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INTRODUCTIONPrimary central nervous system germ cell tumors (CNS‐GCT) are a rare form of neoplasm that are likely caused by germ cells trapped in midline locations during fetal development.1 They are most found in children, with approximately 90% of cases diagnosed in patients less than 20 years old. CNS‐GCT comprises about 0.5%–1% of all primary brain tumors diagnosed in children and young adults, giving an incidence of about 0.1 per 100 000 person‐years.2 Some studies show that the prevalence of CNS‐GCT is higher in Asia and Europe than in the USA,1 while others have not found this regional variation.1,2The most common type of CNS‐GCT is the germinoma (GN), which comprises about 75% of all CNS‐GCT. As with other CNS‐GCT, most patients are diagnosed before 20 years of age and are predominately male. GN is most frequently found in the brain midline, the pineal gland, and/or suprasellar regions,3 where it slowly spreads into adjacent tissues and the subarachnoid space, following cerebrospinal ducts.4 The symptoms of GN are related to the size and location the tumor, which frequently causes endocrine disfunction, intracranial hypertension, and visual alterations, such as diplopia and Parinaud's syndrome in 75% of cases.5–7The diagnosis of GN includes evaluation of clinical symptoms, analysis of oncoprotein in blood and/or cerebrospinal fluid (CSF), medical imaging, and histopathology.1 In pure GN, alpha‐fetoprotein (AFP), and beta‐human chorionic gonadotropin (BHCG) levels in serum and CSF are usually lower than what is found in patients with other intracranial GCTs. GN cells strongly and diffusely express tyrosine‐protein kinase KIT, CD117 (c‐KIT), octamer‐binding transcription factor 4 (OCT4), and placental alkaline phosphatase (PLAP).1,3,8,9 GNs appear as solid masses that may include cysts on magnetic resonance images. They are often observed as isointense or high‐intensity gray matter in T1 and T2‐weighted images with intense and homogenous enhancement in post‐contrast, where a typical butterfly shape can be observed. Reduced diffusion can be observed due to its highly cellular nature. Computerized axial tomography (CT) imaging is also helpful in diagnosis, as it can detect the presence of pineal calcifications that are frequently present in GN.10When treated, GN has an excellent prognosis, with 5‐year progression‐free survival rates of more than 90%; some studies in children have seen survival at 100%.1 The current standard treatment protocol is a combination of neoadjuvant chemotherapy (NC), usually including etoposide, ifosfamide, and a platinum‐based agent coupled with whole‐ventricular radiotherapy (WVR; 20–24 Gy) followed by a 12–16 Gy boost to the tumor bed. Given the range of evaluated treatment options, a balance must be struck between the elimination of the tumor and damaging functional tissue.1The overall rarity of GN and its predominance in children leave gaps in knowledge on how to treat these tumors in adults. Nearly all studies on GN treatment and outcome are based on pediatric cases or make no distinction between children and adults, which skews them toward children. Therefore, current standard treatment procedures have been developed with children in mind, but it has been questioned whether these standards are applicable to adults.11,12To address some of these gaps in knowledge, we present a case of a 23‐year‐old adult that was diagnosed with GN and treated according to the recommended protocol for children, but with a slightly higher dose of radiation and a reduced NC dosage.1CASEA 23‐year‐old male from Barcelona presented with symptoms of blurred vision, diplopia, and memory and weight loss for 3–4 months. The patient had no pathological antecedents of interest, family history of cancer, or known drug allergies.Physical examination of the patient revealed Parinaud's syndrome. CT revealed the presence of a solid cystic lesion measuring 36 × 38 × 39 mm in the pineal region with hyperdense areas near the septum and lateral ventricles. Triventricular hydrocephalus was also observed. Cranial MRI indicated the presence of a 37 × 33 × 47 mm pineal tumor with ependymal spread in both lateral ventricles, causing obstructive hydrocephalus. Both tomograms were suggestive of GCT (Figure 1).1FIGUREMRI T2 images of the case evolution. (A) Moment of diagnosis, (B) post NC, and (C) post WVR. NC, neoadjuvant chemotherapy; WVR, whole‐ventricular radiotherapyTwo days after presenting at the hospital, the patient was admitted to surgery. The patient was placed under general anesthesia in a supine position with orotracheal intubation, with the head in a neutral position and immobilized with a Mayfield–Kees skull fixation apparatus. The initial incision was centered 12.5 cm from the nasion and 2.5 cm from the midline. Tissue was dissected by planes, and the skull was opened by a right front trephine hole. An external ventricular drain was inserted, and CSF was collected for analysis. An endoscope was inserted to observe the right lateral ventricle. The third ventricle was accessed through the right foramen of Monro. The foramen was widened by premamillary perforation and held open with a Fogarty balloon until the adequate connection between the two ventricles was achieved. A pink, cottony tumor lesion was observed in the anterior third of the third ventricle floor in front of the perforation. Two samples for histopathology were obtained. A tumor was also observed on the right lateral wall of the third ventricle, which had cystic characteristics and apparent ependymal preservation. Two samples were taken from this lesion. All samples were preserved in formalin for histopathological analysis. Finally, a septostomy was performed by removing the endoscope and inserting and fixing a styletless external ventricular drain. This procedure revealed an additional lesion in the anterior third of the septum. The surgery proceeded without incident with no hemorrhaging.CSF analysis results were negative for malignant cells and contained the tumor markers BHCG at 10 IU/L and AFP < 1.3 ng/ml. Histopathological examination of the lesion biopsies indicated pineal GN, as the cells were round and resembled primitive germ cells with large vesicular nuclei, prominent nucleoli, prominent glycogen‐rich clear cytoplasm, lymphocyte infiltration, and infiltration cells along the fibrovascular septa. Cells of the lesions expressed c‐KIT, OCT4, and PLAP in an intense and diffuse manner. Given this information, the patient was diagnosed with pure pineal germinoma staged at M0.It was recommended for the patient to undergo four cycles of NC followed by WVR, according to current treatment guidelines.1 NC (Table 1) was initiated 16 days post‐surgery. Twenty‐six days after the first cycle of NC, the patient evaluation revealed toxicity in the form of neutropenic fever, bleeding gums, weakness, thrombocytopenia, and Grade 4 neutropenia. To avoid these symptoms in subsequent rounds, the NC dose was reduced by 20%. The second round of NC began 47 days post‐surgery, but the patient later presented with Grade 1 thrombocytopenia, requiring a pause in the third planned round of chemotherapy. The planned final course of NC was initiated 92 days post‐surgery.1TABLERecommended NC treatment protocolDayChemotherapy agentDose1CarboplatinAUC: 5 (mg/ml) minEtoposide (VP‐16)100 mg/m22Ifosfamide1800 mg/m2Etoposide (VP‐16)100 mg/m23Etoposide (VP‐16)100 mg/m24Ifosfamide1800 mg/m2Abbreviation: NC, neoadjuvant chemotherapy.The external ventricular drain was removed and follow‐up cranioaxial MRI revealed a reduction in tumor size and a slight improvement in supratentorial ventriculomegaly without signs of ependymal activity or complications (Figure 1). There was no evidence of metastatic spread of the tumor to the spine.Radiotherapy simulation was completed during NC treatment to develop a treatment plan (Figure 2). Planning included calculating radiation dose to different organs at risk (Table 2). Most organs at risk received less than half the dose constraint. As suggested by the simulation, RT using intensity‐modulated radiation therapy (IMRT) at 6MV was started 134 days post‐surgery with 13 WVR sessions at a dose of 1.8 Gy/session to the entire ventricle. A subsequent boost to the tumor bed consisted of 12 sessions at a dose of 1.8 Gy/session. The total dose was 45 Gy in 25 sessions over 5 weeks. WVR and radiation dose followed current treatment guidelines (Figure 3).1 During RT, the patient's vision improved clinically, and acute neurotoxicity was absent, but radiation induced G1 conjunctivitis was observed.2FIGURERadiotherapy planning process: computed tomography without contrast merged with the initial MRI2TABLECalculated dose to organs at risk with standard‐dose constraintsOrgan at riskCalculated average dose (Gy)Dose constraints (Gy)13–15Left cochlea24.77<45.00Right cochlea24.82<45.00Right temporal lobe29.791 cm3 < 70.00Left temporal lobe31.441 cm3 < 70.00Right eye6.01<20.00 in 100%Left eye5.92<20.00 in 100%Optic chiasma26.37<56.00Right optic nerve9.30<56.00Left optic nerve9.65<56.00Left lens4.41<6.00Right lens4.46<6.003FIGURERadiotherapy dose estimationA post‐RT MRI (204 days post‐surgery) was compared to the post‐NC MRI, with the former showing a discrete decrease in the size of the tumor located in the pineal region. The tumor had a polylobulated morphology and had a heterogenous MRI signal with hypointense foci in the heme sequence in relation to calcifications and hemosiderin debris (Figure 1). A reduction in tumor size was observed between the post‐NC and post‐RT scans (from 19 × 15 × 18 mm, 2.5 ml to 18 × 12 × 17 mm, 1.8 ml, anterior/posterior × transverse × craniocaudal). At this point, it was recommended that the patient receive regular follow‐ups with MRI monitoring.A T1 and T2 MRI follow‐up 659 days post‐surgery revealed encouraging results, when compared to previous brain MRIs. There was a stability in the size, signal characteristics, and MRI sequence behavior of the tumor remnants. The pineal tumor remnant had a polylobulated morphology and heterogenous resonance signal, which is associated with aqueductal stenosis and mild retraction of the posterior margin of the mesencephalic tegmentum. However, the permeability of the ventriculocystostomy and ventricular system did not change. Additionally, the arachnoid grooves were present in both cerebral convexities. There were no other alterations in the encephalic parenchyma, except a small path present on the right frontal lobe due to the ventricular drain. From these findings, the patient was shown to have a stable case. The patient stated that he was pleased with the treatment and was able to return to his normal activities.An additional follow‐up 849 days after surgery revealed that the patient was asymptomatic except for diplopia. An MRI image revealed that the patient has stabilized and there were no new developments. Despite the diplopia, the patient was pleased with the treatment and was able to continue his normal activities.DISCUSSIONWe present a rare case of a 23‐year‐old male diagnosed with M0 primary pineal GN. The tumor was in the brain midline, where GN is usually found1,3 and the patient suffered from common symptoms, such as weight loss, blurred vision, and memory problems. Parinaud's syndrome, caused by compression of the midbrain quadrigeminal lamina was also observed.16 Because of these neurological symptoms, the patient was admitted for emergency treatment. Computed tomography and MRI confirmed the presence of a mass that could explain the symptoms, which were partially relieved by laparoscopic ventricular drainage.Analysis of CSF obtained from surgery revealed BHCG and AFP levels consistent with those of non‐secreting GCT, like germinoma, although germinoma cannot be definitively confirmed from these levels alone. Recommended thresholds for ruling out non‐secreting GCT in CSF are 50–100 IU/L for BHCG and 10–50 ng/ml for AFP. A more recent study based on pathology revised these levels to 8.2 IU/L for BHCG and 3.8 ng/ml for AFP to detect secreting GCT with high specificity, but lower sensitivity. The values determined here slightly exceed the recently recommended threshold for BHCG, but this threshold was designed to select for secreting tumors rather than eliminate non‐secreting tumors.17 Pathological anatomy was therefore needed to confirm germinoma; cells in the surgical biopsies strongly and diffusely expressed c‐KIT, OCT4, and PLAP.1,3,8,9 In the tumor biopsies, we observed cells that resemble primitive germ cells as well as leukocyte infiltration. These observations are consistent with a GN diagnosis.3 Germinoma is more susceptible to radiation and chemotherapy treatment than other GCT, so a treatment plan that uses both was indicated.1Several studies (Table 3) with differing treatment protocols have been conducted to propose or improve treatment recommendations for GN. Craniospinal RT has been shown to successfully treat GN. This mode is supported by several studies, including the MAKEI 83/86/89,31 SIOP CNS GCT 96,25 and others, which showed overall and event‐free survival more than 90%.27,30 A small study on adults with germinoma had a similar outcome with an RT‐only approach.28 These studies also suggest that irradiation of wide regions of the brain with doses of 40–50 Gy has minimal long‐term toxicity and significantly decreases the risk of relapse.3TABLEComparison of different treatment protocols for intracranial germinoma and related cancersStudyMethodsResultsInterpretationThis workNC: 3 cycles of CB, ET, and/or IFORT: 23.4 Gy whole ventricular + tumor bed boost to 45 GyRecovery of one patientLargely untested but likely a good balance between elimination of the cancer and collateral damageBartels et al. (2020)18NC: 4 cycles of CB and ETRT: WVR 18 Gy + 12 Gy tumor bed boostEstimated 3‐year PFS was 94.4% (74 subjects)Reduction in RT dose can be based on NC responseLi et al. (2020)19NC: IFO, ET, cisplatin (2 cycles)RT: Focal radiotherapy, WVR, WBR + boost, or CSI + boost; most ≥40 GyNC: 2 cycles as aboveEstimated 5‐year disease‐free survival and OS were 96.7% and 97.3%Focal radiotherapy has high risk for GN relapse, other RT types gave better resultsByun et al. (2020)20Review of different treatments, including RT and NC + RTNC alone has a high risk of relapse, as does narrow‐field RT. Adding NC to wide field RT seems to have minimal benefitWide field RT‐only therapy can cure GN at a high rateFetcko and Dey (2018)1NC: 4 cycles of ET, IFO, CB/cisplatinRT: WVR 20–24 Gy + tumor bed boost of 12–15 GyLocalized GN is highly treatable and has good prognosisRecommended treatment based on multiple referencesFu et al. (2017)21Comparison of RT only and NC + RTGroups had different outcomes depending on follow‐up timeBoth RT and NC + RT have good outcomes. NC + RT has better initial outcomes, but this is eliminated at 5 yearsLeung et al. (2017)22RT: primary tumor total dose of 54 Gy, 37 Gy to the whole ventricles (IMRT)Patient free of disease with no adverse effectsIMRT can spare normal tissues and may reduce neurocognitive side‐effectsKrueger et al. (2016)23RT only: cranial‐spinal axis 25.4 Gy, WBR 36 Gy, tumor location boost 50.4 Gy to the prominent midline and ventricular regionsPatient was asymptomatic 1 year after treatmentRT‐only protocol can have desirable results for GN with diffuse subependymal spreadJoo et al. (2014)24NC: two cycles cisplatin and ET (other 2‐cycle regimens included)RT: CSI, WBR/WVR, Focal RT, 28–46 Gy to the tumorRadiotherapy field was significantly associated with recurrence‐free survival, with CSI having the highest, at 95%Patients showing complete response with NC are suggested to receive WBR/WVRCalaminus et al. (2013)25Craniospinal RT 24 Gy + boost 16 Gy versus induction CB/ET alt ET/ifos then 40 Gy IFRTImproved PFS with CSI in localized germinoma5‐year PFS 97% versus 88% (relapses in ventricles)5‐year EFS ~ 90% and OS ~ 95%, not differentLocalized germinoma can be treated with reduced dose CSI or induction chemo followed by focal RT, though PFS does favor CSINitta et al. (2013)26NC: cis‐diamminedichloroplatinum (ii) and ETRT: Focal RT, 24 GyComplete recovery of two brothersLargely untested but promisingAlapetite et al. (2010)27NC: CB, ET, IFORT: Tumor bed 40 GyExcess of periventricular relapsesSuggests using ventricular field radiation to decrease relapseFoote et al. (2010)28RT: CSI of 25 Gy with local boost to 40 GyAll patients alive after 10.9 years median follow‐up, no relapsesFor adult intracranial GN, low‐dose CSI RT with local boost is highly effective with minimal morbidityJensen et al. (2010)29Comparison of NC + RT or RT only: NC + RT: platinum‐based NC + 30.6 Gy to local fields, RT only: ~50 Gy to local fieldsLess progression in the RT only group when larger fields were irradiated. Similar but not statistically significant results for NC + RTAdding NC to RT for appropriate patients reduced GN relapse. Tumor control is improved when larger fields were irradiatedOgawa et al. (2004)30Various regimes10‐year actuarial OS was 90%No patients dosed with less than 55 Gy developed apparent neurocognitive disfunction. RT was a curative treatment for GN. Total dose of 40–50 Gy to appropriate treatment fields was effective in preventing intracranial relapseBamberg et al. (1999)31RT: Craniospinal axis: 36 or 30 Gy followed by 15 or 15 Gy to the tumor region5‐year relapse‐free survival 91.0%Craniospinal RT at decreased dose levels is effective, further attempts to reduce dose are justifiedChao et al. (1993)32RT: whole brain or tumor with margin (median dose 36 Gy), with or without the boost of 10–20 GyRelapse‐free survival was 100% at 2 years and 86% at 5 yearsRT is effective in controlling germinomaAbbreviations: CB, carboplatin; CSI, cerebrospinal radiation; EFS, event‐free survival; ET, etoposide; GN, germinomas; IFO, ifosfamide; IMRT, intensity‐modulated radiation therapy; NC, neoadjuvant chemotherapy; OS, overall survival; PFS, progression‐free survival; RT, radiotherapy; WBR, whole‐brain radiotherapy; WVR, whole‐ventricular radiotherapy.Although effective, concerns over long‐term toxicity of craniospinal RT led to research on narrowing the irradiation field.1,3,11 This is especially important to consider as GN patients are generally young and follow‐up times of these studies are generally a small proportion of the expected life span of the patient. Reducing the field to whole‐brain radiotherapy (WBR) can be associated with a subacute and delayed decline in memory and other cognitive functions.22A further reduction to WVR by IMRT and three‐dimensional conformal radiation therapy (3DCRT) was also evaluated.32 Although IMRT is associated with an increased dose of radiation to peripheral areas of the body, it better preserves the normal tissue of the CNS, when compared to either 3DCRT or WBR.33 In another study, IMRT was compared to proton beam therapy. This study showed that proton therapy provides a superior coverage of the target tissue and better preservation of normal tissue, such as the temporal lobes and hippocampus.8,34 However, very little information is available regarding the long‐term toxicity of this technique.35Restricting the field beyond whole ventricles significantly and consistently increases the risk of relapse.19,24,25,27,30,31,36 GN patients treated with highly localized doses in focal RT have a very high risk of relapse when compared to VWI, CSI, and WBR; relapse risk seems to vary inversely with the volume irradiated.19,24 Thus, there seems to be a minimum below which relapse becomes likely. From these data, it is likely WVR using IMRT with a total dose of about 40 Gy is the lowest dose and smallest field that is advisable for an effective treatment that makes relapse highly unlikely. Therefore, WVR with a tumor bed boost is currently the standard for treatment for nonmetastatic GN.1 Established radiation dose ranges were followed, with 21–24 Gy for the entire ventricle and a boost directed at the tumor bed for a total dose of 40–45 Gy.1,37With the development of platinum‐based chemotherapy agents, researchers explored combining RT and NC to reduce radiation dose and field. NC can reduce the size of the primary tumor and control microscopic disease29 prior to RT. A meta‐analysis comparing RT‐only with NC + RT resulted in a more favorable rate of general survival at 3 years than RT alone, but at 5 years this advantage is eliminated or reverses. The authors of this study recommended favoring the NC + RT regime for patients with pure intracranial GN and severe disease progression.21 However, as seen in this case, the patient suffered from acute toxicity from chemotherapy and the dose had to be reduced. Despite this reduced dose, the patient had excellent long‐term local control. This raises the important question of whether lower‐dose NC with good response followed by reduced dose and field RT would have similar treatment outcomes with fewer undesirable side‐effects.Because of the good prognosis of treatment, and multiple treatment protocols available, it is therefore no surprise that there are several different recommended treatment protocols (Table 3), with some studies supporting a wide‐field NC approach,19,20,22,23,28,30–32 with others support the use of NC + RT.1,24,26,29 However, narrow‐field RT or NC alone have high relapse risks and are not recommended to cure GN.20Therefore, treatment should balance curing the disease and preventing relapse with undesirable sequelae. It is currently unclear whether proposed NC protocols can be reduced in dose and/or number of sessions, while maintaining acceptable long‐term control of GN. For radiation therapy, IMRT WVR with an approximate 45 Gy dose seems to strike this balance, especially if the GN it is staged at M0. It may also be helpful to tune the RT dose depending on the response to NC, with complete response requiring a lower RT dose. This treatment protocol is like those developed for children diagnosed with GN, suggesting that adult GN may be treated using protocols developed for children with little modification. Additional case studies and trials will be necessary to further untangle the effects of different GN treatment protocols.ACKNOWLEDGMENTSThe authors wish to thank the Oncology and Radiotherapy Service of the Hospital Universitario Vall d'Hebron.CONFLICT OF INTERESTThe authors have stated explicitly that there are no conflicts of interest in connection with this article.AUTHOR CONTRIBUTIONSAll authors had full access to the data in the study and take responsibility for the integrity of the data and the accuracy of the data analysis. Conceptualization, L.J.F.R., X.M.P.; investigation, L.J.F.R., X.M.P.; data curation, L.J.F.R., X.M.P.; writing of this article, L.J.F.R., X.M.P.ETHICAL APPROVALThe study was approved by the relevant institutional ethics committee. Informed consent for publication was obtained from the patient.DATA AVAILABILITY STATEMENTThe data that support the findings of this study are available on request from the corresponding author. The data are not publicly available due to privacy or ethical restrictions.REFERENCESFetcko K, Dey M. Primary central nervous system germ cell tumors: a review and update. Med Res Arch. 2018;6(3):1719.McCarthy BJ, Shiubi S, Kayama T, et al. Primary CNS germ cell tumors in Japan and the United States: an analysis of 4 tumor registries. Neuro Oncol. 2012;14(9):1194‐1200.Osorio DS, Allen JC. Management of CNS germinoma. CNS Oncol. 2015;4:273‐279.Westphal M, Emami P. Pineal lesions: a multidisciplinary challenge. 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Cancer Reports – Wiley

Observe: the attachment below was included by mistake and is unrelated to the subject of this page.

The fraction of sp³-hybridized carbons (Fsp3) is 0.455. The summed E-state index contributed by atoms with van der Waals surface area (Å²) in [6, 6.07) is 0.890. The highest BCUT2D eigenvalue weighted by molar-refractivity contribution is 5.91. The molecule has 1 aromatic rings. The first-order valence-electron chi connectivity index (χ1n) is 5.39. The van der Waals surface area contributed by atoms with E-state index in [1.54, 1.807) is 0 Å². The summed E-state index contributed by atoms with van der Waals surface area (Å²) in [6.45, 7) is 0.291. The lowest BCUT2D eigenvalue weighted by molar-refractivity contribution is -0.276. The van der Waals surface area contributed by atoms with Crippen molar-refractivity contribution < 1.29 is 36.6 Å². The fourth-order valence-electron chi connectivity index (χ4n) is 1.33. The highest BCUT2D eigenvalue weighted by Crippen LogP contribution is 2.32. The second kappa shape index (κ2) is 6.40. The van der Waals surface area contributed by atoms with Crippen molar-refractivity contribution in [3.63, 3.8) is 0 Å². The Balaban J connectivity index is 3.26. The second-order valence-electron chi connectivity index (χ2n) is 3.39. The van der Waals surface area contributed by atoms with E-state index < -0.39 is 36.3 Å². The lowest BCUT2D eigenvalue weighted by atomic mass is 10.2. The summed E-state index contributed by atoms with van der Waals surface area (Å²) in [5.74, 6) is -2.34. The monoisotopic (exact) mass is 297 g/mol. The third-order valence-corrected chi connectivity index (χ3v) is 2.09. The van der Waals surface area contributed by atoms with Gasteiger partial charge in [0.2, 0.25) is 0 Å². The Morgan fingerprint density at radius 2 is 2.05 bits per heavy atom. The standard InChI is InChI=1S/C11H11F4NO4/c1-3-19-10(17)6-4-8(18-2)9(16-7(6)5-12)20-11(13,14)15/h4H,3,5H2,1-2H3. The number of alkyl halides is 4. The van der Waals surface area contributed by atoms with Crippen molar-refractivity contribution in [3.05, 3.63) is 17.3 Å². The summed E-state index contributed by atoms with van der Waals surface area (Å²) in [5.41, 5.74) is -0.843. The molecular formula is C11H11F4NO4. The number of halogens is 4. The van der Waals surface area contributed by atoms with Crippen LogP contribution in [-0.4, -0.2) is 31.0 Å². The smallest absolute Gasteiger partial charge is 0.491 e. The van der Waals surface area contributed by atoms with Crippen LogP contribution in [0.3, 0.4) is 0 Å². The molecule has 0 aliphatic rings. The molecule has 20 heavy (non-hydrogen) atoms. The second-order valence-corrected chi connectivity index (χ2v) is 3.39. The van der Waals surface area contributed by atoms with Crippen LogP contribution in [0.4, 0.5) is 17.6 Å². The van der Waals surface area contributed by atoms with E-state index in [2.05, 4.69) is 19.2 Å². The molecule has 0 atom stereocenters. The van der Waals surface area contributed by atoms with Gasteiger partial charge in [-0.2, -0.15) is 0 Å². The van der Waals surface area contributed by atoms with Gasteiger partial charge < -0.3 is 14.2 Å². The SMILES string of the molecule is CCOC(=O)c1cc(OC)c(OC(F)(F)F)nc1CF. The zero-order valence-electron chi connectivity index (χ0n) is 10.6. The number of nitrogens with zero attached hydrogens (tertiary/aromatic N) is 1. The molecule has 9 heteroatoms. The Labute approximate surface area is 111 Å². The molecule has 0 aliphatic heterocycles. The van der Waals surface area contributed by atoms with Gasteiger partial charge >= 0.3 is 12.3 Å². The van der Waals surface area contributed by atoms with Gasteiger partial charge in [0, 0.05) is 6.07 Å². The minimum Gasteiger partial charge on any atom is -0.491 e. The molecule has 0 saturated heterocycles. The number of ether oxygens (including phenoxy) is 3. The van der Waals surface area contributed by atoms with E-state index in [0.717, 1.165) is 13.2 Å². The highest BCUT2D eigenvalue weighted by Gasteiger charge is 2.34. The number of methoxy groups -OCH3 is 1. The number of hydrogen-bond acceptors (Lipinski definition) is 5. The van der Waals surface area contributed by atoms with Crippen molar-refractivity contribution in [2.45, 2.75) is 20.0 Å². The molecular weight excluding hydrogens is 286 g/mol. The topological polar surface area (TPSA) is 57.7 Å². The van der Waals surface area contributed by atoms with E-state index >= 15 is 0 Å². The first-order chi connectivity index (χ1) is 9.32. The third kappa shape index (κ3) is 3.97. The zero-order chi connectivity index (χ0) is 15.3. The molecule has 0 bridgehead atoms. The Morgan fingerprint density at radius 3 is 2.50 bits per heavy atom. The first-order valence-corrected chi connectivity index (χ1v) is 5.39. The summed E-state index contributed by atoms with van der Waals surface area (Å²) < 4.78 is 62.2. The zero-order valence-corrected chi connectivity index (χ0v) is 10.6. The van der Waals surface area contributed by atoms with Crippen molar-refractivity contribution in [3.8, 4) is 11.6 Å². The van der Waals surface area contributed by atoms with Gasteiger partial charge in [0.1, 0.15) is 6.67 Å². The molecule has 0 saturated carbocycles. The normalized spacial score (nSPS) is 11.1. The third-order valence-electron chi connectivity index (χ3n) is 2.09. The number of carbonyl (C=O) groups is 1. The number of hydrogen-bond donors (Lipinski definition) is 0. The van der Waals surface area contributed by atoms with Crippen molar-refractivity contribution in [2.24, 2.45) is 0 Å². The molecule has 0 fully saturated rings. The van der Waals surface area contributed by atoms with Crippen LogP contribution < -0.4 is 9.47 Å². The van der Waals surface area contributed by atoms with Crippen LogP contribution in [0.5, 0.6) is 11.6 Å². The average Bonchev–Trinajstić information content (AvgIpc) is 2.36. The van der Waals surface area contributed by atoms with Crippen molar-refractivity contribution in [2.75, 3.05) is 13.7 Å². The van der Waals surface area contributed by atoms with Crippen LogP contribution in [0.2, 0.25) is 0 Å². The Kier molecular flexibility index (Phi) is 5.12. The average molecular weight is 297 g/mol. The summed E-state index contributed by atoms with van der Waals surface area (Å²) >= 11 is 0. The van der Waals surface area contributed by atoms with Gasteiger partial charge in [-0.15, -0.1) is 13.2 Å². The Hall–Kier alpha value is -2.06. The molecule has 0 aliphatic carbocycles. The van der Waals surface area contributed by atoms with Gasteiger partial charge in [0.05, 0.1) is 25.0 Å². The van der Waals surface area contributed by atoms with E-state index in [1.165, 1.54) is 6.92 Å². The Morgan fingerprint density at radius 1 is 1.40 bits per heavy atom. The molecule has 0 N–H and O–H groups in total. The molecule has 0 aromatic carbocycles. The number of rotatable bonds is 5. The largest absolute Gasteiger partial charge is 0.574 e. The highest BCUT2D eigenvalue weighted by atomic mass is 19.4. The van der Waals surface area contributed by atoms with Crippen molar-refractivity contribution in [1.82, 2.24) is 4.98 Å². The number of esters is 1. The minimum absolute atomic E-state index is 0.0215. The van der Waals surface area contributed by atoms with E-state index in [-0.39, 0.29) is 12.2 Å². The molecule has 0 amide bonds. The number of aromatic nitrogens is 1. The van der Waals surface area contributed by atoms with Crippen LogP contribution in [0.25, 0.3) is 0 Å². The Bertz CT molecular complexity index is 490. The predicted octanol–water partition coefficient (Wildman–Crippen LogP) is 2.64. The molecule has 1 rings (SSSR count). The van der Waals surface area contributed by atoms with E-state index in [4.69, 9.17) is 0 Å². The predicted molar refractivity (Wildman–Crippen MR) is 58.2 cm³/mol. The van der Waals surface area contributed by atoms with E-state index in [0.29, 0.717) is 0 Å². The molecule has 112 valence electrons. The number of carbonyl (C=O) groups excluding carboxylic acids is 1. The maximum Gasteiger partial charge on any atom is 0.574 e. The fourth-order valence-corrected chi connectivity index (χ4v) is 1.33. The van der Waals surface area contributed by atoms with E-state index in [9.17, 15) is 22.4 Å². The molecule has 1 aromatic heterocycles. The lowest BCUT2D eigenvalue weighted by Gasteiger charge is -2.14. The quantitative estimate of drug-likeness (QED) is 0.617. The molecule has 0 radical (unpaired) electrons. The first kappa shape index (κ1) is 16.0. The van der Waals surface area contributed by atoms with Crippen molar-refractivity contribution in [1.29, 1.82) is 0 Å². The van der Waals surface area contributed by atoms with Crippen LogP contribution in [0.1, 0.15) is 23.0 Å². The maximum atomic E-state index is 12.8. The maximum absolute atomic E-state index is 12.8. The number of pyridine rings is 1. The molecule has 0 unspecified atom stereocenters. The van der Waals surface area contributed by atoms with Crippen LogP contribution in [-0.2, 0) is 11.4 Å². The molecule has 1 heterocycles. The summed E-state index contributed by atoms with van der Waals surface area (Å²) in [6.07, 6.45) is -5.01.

Published: Mar 28, 2022
Keywords: case report; germinoma; intensity‐modulated radiotherapy; neurosurgery; pineal gland